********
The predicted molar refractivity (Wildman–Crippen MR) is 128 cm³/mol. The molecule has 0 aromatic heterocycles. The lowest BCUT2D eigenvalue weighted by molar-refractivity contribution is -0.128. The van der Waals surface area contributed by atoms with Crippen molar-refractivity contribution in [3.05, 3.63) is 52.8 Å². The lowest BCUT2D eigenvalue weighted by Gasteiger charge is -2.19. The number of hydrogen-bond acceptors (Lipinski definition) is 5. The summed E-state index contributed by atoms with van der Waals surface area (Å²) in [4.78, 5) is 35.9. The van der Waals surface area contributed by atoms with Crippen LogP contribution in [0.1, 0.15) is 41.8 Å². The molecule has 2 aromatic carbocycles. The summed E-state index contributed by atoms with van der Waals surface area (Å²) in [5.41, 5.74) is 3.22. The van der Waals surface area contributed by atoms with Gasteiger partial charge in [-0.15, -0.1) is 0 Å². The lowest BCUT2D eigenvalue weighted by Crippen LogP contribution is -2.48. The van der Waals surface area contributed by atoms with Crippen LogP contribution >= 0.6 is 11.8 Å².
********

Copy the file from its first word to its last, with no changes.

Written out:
The predicted molar refractivity (Wildman–Crippen MR) is 128 cm³/mol. The molecule has 0 aromatic heterocycles. The lowest BCUT2D eigenvalue weighted by molar-refractivity contribution is -0.128. The van der Waals surface area contributed by atoms with Crippen molar-refractivity contribution in [3.05, 3.63) is 52.8 Å². The lowest BCUT2D eigenvalue weighted by Gasteiger charge is -2.19. The number of hydrogen-bond acceptors (Lipinski definition) is 5. The summed E-state index contributed by atoms with van der Waals surface area (Å²) in [4.78, 5) is 35.9. The van der Waals surface area contributed by atoms with Crippen LogP contribution in [0.1, 0.15) is 41.8 Å². The molecule has 2 aromatic carbocycles. The summed E-state index contributed by atoms with van der Waals surface area (Å²) in [5.41, 5.74) is 3.22. The van der Waals surface area contributed by atoms with Gasteiger partial charge in [-0.15, -0.1) is 0 Å². The lowest BCUT2D eigenvalue weighted by Crippen LogP contribution is -2.48. The van der Waals surface area contributed by atoms with Crippen LogP contribution >= 0.6 is 11.8 Å².